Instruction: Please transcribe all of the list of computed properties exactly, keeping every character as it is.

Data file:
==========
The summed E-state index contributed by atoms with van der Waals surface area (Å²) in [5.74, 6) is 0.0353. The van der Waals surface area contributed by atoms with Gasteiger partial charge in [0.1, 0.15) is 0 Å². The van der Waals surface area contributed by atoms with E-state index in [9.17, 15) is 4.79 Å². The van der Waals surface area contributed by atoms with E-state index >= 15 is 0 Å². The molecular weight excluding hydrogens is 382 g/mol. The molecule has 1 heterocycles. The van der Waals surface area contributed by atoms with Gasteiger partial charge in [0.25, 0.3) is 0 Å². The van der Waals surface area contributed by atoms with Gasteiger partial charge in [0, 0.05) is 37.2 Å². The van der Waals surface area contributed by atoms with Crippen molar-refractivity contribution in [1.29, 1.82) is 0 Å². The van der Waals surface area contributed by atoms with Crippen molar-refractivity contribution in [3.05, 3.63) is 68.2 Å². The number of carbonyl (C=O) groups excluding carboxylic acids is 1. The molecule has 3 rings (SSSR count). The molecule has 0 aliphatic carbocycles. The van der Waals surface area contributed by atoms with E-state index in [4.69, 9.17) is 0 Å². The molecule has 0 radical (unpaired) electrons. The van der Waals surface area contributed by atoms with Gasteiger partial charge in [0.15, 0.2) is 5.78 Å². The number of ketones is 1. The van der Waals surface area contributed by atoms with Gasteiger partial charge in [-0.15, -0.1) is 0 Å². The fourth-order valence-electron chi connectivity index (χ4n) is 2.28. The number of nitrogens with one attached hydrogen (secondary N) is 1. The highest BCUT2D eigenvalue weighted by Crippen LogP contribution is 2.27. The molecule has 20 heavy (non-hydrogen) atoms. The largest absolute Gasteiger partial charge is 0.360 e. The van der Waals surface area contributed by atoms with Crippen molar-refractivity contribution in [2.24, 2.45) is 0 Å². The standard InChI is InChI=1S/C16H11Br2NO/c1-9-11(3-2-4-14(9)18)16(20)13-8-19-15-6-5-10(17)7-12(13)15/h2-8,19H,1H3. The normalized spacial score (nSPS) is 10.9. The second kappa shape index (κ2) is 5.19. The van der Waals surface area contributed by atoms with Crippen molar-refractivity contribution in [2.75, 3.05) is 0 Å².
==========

The summed E-state index contributed by atoms with van der Waals surface area (Å²) in [5.74, 6) is 0.0353. The van der Waals surface area contributed by atoms with Gasteiger partial charge in [0.1, 0.15) is 0 Å². The van der Waals surface area contributed by atoms with E-state index in [9.17, 15) is 4.79 Å². The van der Waals surface area contributed by atoms with E-state index >= 15 is 0 Å². The molecular weight excluding hydrogens is 382 g/mol. The molecule has 1 heterocycles. The van der Waals surface area contributed by atoms with Gasteiger partial charge in [0.25, 0.3) is 0 Å². The van der Waals surface area contributed by atoms with Gasteiger partial charge in [0, 0.05) is 37.2 Å². The van der Waals surface area contributed by atoms with Crippen molar-refractivity contribution in [1.29, 1.82) is 0 Å². The van der Waals surface area contributed by atoms with Crippen molar-refractivity contribution in [3.05, 3.63) is 68.2 Å². The number of carbonyl (C=O) groups excluding carboxylic acids is 1. The molecule has 3 rings (SSSR count). The molecule has 0 aliphatic carbocycles. The van der Waals surface area contributed by atoms with E-state index in [4.69, 9.17) is 0 Å². The molecule has 0 radical (unpaired) electrons. The van der Waals surface area contributed by atoms with Gasteiger partial charge in [0.15, 0.2) is 5.78 Å². The number of ketones is 1. The van der Waals surface area contributed by atoms with Gasteiger partial charge in [-0.15, -0.1) is 0 Å². The fourth-order valence-electron chi connectivity index (χ4n) is 2.28. The number of nitrogens with one attached hydrogen (secondary N) is 1. The highest BCUT2D eigenvalue weighted by Crippen LogP contribution is 2.27. The molecule has 20 heavy (non-hydrogen) atoms. The largest absolute Gasteiger partial charge is 0.360 e. The van der Waals surface area contributed by atoms with Crippen molar-refractivity contribution in [2.24, 2.45) is 0 Å². The standard InChI is InChI=1S/C16H11Br2NO/c1-9-11(3-2-4-14(9)18)16(20)13-8-19-15-6-5-10(17)7-12(13)15/h2-8,19H,1H3. The normalized spacial score (nSPS) is 10.9. The second kappa shape index (κ2) is 5.19. The van der Waals surface area contributed by atoms with Crippen molar-refractivity contribution in [2.75, 3.05) is 0 Å².